“Fake it till you make it” is valuable advice, but difficult to accomplish.
The idea is that by demonstrating useful behaviours (such as pretending to be a confident person), you slowly build a lifestyle that is congruent with that behaviour. This alters your personality and makes it easier for you to exhibit those behaviours naturally, having internalised the persona you once had to act out. It works partially because other people look to you to determine how they should live their life. If you portray yourself as an authority on a matter (e.g. exuding complete confidence like you deserve it), people will often buy into it and give you feedback affirming that persona.
Most people scorn this advice, advising you to “just be yourself” instead. There are two common explanations for this. 1) They do not believe personalities are malleable, and see it as a choice between authenticity and acting. In reality, the choice is between authenticity and temporary acting, which will later become genuine expression. 2) They recognise you could improve yourself, and want to discourage you. Such people tend to be needy, and are scared of losing value they derive from your current persona. (For example, they might not want you to become more attractive, because then you wouldn’t feel the need to buy them drinks constantly.)
The fastest way to grow is to bite off more than you can chew, and chew like hell. It’s also the fastest way to fail, which makes it a difficult and uncomfortable process. You should be able to prevent crippling failure with a little common sense (e.g. don’t fake being able to bench 500lb then get crushed by it), but it will likely always stress you a little. This stress is a valuable learning experience, and you should not avoid it.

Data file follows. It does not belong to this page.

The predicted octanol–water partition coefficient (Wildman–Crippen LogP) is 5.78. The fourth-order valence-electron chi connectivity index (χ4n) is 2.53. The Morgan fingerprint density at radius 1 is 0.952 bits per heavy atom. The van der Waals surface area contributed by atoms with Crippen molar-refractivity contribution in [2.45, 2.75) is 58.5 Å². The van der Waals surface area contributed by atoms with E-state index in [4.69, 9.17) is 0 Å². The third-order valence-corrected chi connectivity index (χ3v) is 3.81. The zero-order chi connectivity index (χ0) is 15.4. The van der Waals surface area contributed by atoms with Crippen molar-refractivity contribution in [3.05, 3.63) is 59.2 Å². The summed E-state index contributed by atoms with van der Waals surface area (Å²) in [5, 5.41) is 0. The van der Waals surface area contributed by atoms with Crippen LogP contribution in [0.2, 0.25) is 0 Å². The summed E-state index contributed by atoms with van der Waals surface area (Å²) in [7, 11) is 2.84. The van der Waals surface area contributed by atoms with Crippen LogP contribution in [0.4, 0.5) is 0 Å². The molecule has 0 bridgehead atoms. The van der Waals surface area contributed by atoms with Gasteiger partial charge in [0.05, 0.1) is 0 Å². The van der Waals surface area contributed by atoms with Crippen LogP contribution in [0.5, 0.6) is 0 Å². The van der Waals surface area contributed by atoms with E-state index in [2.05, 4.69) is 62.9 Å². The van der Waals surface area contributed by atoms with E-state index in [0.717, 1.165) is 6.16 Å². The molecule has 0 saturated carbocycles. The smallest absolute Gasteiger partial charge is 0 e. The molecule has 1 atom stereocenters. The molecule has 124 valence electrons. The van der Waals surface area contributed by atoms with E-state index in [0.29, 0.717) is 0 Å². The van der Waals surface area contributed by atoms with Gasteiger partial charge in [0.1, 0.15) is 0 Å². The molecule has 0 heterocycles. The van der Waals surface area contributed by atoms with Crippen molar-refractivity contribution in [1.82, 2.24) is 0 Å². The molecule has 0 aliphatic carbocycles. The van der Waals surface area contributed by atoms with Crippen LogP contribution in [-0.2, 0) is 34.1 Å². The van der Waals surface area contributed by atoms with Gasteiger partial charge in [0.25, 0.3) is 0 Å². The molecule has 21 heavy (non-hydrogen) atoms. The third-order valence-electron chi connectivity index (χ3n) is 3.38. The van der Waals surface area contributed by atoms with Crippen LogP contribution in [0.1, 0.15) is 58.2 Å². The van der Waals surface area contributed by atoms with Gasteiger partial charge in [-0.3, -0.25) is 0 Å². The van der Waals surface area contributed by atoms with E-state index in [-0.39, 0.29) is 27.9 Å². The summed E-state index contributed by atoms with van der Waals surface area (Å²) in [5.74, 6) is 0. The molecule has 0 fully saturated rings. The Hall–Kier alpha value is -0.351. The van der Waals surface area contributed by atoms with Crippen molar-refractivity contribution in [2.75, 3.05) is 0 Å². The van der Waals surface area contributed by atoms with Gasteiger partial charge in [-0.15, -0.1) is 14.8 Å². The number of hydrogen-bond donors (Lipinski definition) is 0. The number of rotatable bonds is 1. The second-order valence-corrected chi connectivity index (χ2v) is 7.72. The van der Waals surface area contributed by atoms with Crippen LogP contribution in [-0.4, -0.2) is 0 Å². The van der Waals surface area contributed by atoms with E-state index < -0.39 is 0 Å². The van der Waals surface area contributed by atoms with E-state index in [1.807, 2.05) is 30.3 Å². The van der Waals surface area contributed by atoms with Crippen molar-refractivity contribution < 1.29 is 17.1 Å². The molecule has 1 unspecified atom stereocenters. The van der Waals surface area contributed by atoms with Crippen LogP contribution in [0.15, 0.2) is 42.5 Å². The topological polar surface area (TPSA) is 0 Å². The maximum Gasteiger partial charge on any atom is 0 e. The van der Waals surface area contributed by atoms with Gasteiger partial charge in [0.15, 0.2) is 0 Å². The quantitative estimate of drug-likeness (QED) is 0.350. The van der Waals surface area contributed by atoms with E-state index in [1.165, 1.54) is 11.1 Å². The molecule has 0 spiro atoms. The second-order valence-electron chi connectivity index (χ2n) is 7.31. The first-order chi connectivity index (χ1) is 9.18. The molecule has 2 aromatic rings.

Another source of difficulty is not knowing how to fake it. More specifically, we tend to assume we are given a binary option; either we maintain our current personality, or we adopt a completely different one. When we are not prepared for the latter, it backfires and can crush us, possibly without us even understanding what went wrong and being able to learn from it.
At 13, I was my school’s token skinny, unpopular nerd. If you had asked me to fake being one of the popular jocks of the grade, I probably would emulated some obvious behaviours (flexing muscles, making crude jokes, etc.) without any of the fundamentals (proactiveness, an easy-going attitude, etc.). At best, I would have entrenched my “weird” reputation even further. Most likely, I would have been mocked and given up on the proposition.
The gap between myself and a popular kid was simply too large to bridge with my acting chops. It would be like pretending to be a movie star; I could probably rock a tux with the same confidence, but I can’t fake the Lamborghini or the public recognition or the paparazzi. A YouTube prank show could pull it off, but for most practical purposes, there are just some personas you can’t reasonably fake until you make it.
What you can do is fake just a little more success than you currently have.
I call this the “notch system”. You take some aspect of your life (confidence, discipline, positivity… any aspect will do) and quantify it as a ranking between 1 and 10.
(This scale can be linear, exponential, logarithmic, or whatever sort of function you choose; most attempts to quantify personal development – or worse, express it in a formula – are completely arbitrary anyway, so use whatever system you deem appropriate.)
Let’s go back to the celebrity example. A hermit in the Sahara desert might score a 1 on the public recognition scale, while Barack Obama would score a 10. I might arbitrarily rate myself at 3 – I’m reasonably well known around my university and some related extracurriculars, but most people on the street will have no idea who I am.